LAW 511 - JURISPRUDENCE II
FACULTY OF LAW
UNIVERSITI TEKNOLOGI MARA
Brian Tamanaha’s Realistic Socio-Legal Theory
M.D.A. Freeman, Lloyd’s Introduction To Jurisprudence at pp. 687-691
The realistic socio-legal theory was a new form of sociological jurisprudence which was
proclaimed in the late 1990s. Tamanaha’s book entitled Realistic Socio-Legal: Pragmatism
and A social Theory of Law (1997) identifies and develops foundations for social scientific
study of law.
His approach undertook philosophical pragmatism in order to establish an epistemological
foundation which specifies the nature of social science and its knowledge claims, and a
methodological foundation which uses both behaviourism and interpretivism.
His dislike of the critical legal studies movement led him to place his work in contrasts with
that of the critical legal studies movement.
He was of the belief that legal theory and socio-legal studies have a lot to learn from one
another. However, Tamanaha was insistent that law should be subject to investigation and
proof and should not be defined in ways that assume sociological connections.
His objections to standard conceptual jurisprudence can be seen in the following:
“What law is and what law does cannot be captured in any single scientific concept. The
project to devise a scientific concept of law was based upon a misguided belief that law
comprises a fundamental category. To the contrary law is thoroughly a cultural construct,
lacking any universal essential nature. Law is whatever we attach the label law to.”
He denies that there is a concept of law. He says that we only theorize about the concept of
law ‘because law is a key social phenomenon that must be understood, analysed and
discussed, which could not begin nor be carried far without conceptual analysis’.
Law is a concept applied to so many different phenomena eg. natural law, international law,
primitive law, religious law, customary law, state law, folk law etc.
Implicitly, Tamanaha accepts and supports the idea of a concept of law. However, according
to him there is not a “central case of law”.
He cites the example of international law which has its own integrity and has been
functioning as a form of law for at least two centuries but which remains under traditional
conceptual analysis a “borderline form of law”.
The central case approach to the concept of law was the product of the ascendancy of state
law that accompanied the rise of the state.
According to Tamanaha, his approach is better able to account for the proliferation of
different kinds of law than the traditional monotypical view of the concept of law.
How is one to evaluate that one concept of law is better than another?
Tamanaha’s evaluative criteria:
First the concept must be coherent, or ..analytically sound. In other words it should not
contain internal contrdictions...
Second, the concept must be consistent with, or ‘fit’, or be adequate to, the reality,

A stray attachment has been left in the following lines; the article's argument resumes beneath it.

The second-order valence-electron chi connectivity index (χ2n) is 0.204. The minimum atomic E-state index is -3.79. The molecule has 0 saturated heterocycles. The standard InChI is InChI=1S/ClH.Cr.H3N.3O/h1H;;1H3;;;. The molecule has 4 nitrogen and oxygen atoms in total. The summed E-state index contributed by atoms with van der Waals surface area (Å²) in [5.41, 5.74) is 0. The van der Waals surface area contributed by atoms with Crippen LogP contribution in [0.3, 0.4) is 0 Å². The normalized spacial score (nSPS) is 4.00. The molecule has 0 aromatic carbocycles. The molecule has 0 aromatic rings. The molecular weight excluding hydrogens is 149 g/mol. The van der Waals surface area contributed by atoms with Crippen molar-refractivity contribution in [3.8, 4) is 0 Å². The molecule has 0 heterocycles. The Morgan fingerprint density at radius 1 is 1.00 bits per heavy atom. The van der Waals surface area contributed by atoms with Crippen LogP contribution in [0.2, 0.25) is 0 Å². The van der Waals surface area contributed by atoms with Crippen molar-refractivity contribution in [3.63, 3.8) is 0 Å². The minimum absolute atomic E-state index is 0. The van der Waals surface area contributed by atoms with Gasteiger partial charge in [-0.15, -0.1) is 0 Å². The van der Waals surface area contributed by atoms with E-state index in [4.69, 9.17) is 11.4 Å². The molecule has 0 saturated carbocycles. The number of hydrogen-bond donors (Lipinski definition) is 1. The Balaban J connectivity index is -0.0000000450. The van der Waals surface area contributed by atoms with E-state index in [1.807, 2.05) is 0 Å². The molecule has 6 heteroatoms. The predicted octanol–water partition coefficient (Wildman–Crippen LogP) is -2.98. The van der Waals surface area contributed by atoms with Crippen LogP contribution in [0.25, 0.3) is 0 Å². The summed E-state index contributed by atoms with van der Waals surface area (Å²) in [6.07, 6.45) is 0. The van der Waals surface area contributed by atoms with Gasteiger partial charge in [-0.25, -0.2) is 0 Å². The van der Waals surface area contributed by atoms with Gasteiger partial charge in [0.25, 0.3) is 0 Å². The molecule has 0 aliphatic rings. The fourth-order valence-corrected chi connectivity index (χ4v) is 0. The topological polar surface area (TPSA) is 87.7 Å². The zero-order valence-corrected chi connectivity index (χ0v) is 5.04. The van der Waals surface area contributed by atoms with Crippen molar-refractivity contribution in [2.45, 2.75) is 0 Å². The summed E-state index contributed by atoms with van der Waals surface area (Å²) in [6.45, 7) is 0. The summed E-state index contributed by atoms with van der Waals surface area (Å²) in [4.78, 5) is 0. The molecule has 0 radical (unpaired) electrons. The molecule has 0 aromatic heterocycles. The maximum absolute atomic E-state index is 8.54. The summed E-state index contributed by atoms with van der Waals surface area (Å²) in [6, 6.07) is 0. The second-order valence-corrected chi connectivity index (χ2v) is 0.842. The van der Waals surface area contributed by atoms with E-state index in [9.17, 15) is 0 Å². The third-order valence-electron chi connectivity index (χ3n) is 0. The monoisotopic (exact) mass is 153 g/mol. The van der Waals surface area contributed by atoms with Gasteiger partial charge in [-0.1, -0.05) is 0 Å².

phenomenon, or idea it purports to represent, describe, or define...
Third, the concept must have a use value in the sense that it will enhance our understanding
or help us achieve our objectives.
As far as criteria of usefulness are concerned, Tamanaha insists this cannot be answered in
abstract or general terms: it is the function of the particular activity at hand. Where the
activity is the social scientific study of legal phenomena the criteria include:
1) Whether the information is reliable and fits the fcat of the matter about legal
phenomena (i.e. do judges in fact treat people differently because of race?);
2) Whether it fits within a meaningful framework of interesting questions about
law...for the community of socio-legal investigators: and
3) Whether it enhances our ability to observe, understand, explain, describe, analyse,
prescribe, critique and change legal practices to serve our interests, to make law
better. What those interests might be, what it means to make law “better”., cannot
be determined by pragmatism itself. That determination must be made in the social
arena by social actors as a matter of substantive policy choices.
According to Tamanaha, conceptual jurisprudence cannot have autonomy over empirical
One of the overriding objectives of Tamanaha’s theory is to “bring into legal theory an
infusion of insights from the social scientific study of law.”
Socio-legal theory is a practice of theorizing about law that incorporates aspects of both
(conceptual and socio-legal) approaches to legal phenomena.
Sociological inquiries into “the practices that legal theories purport to analyse and explain
(and describe and prescribe) are essential to the enterprise of legal theory, or at least to a
legal theory that wants to be good at what it does”.
Legal theory, however, can neither be “subsumed within” nor “dictated to” by legal
Law is seen as a social practice amenable to social scientific study, and that legal theory and
socio-legal theory have a lot to learn from each other.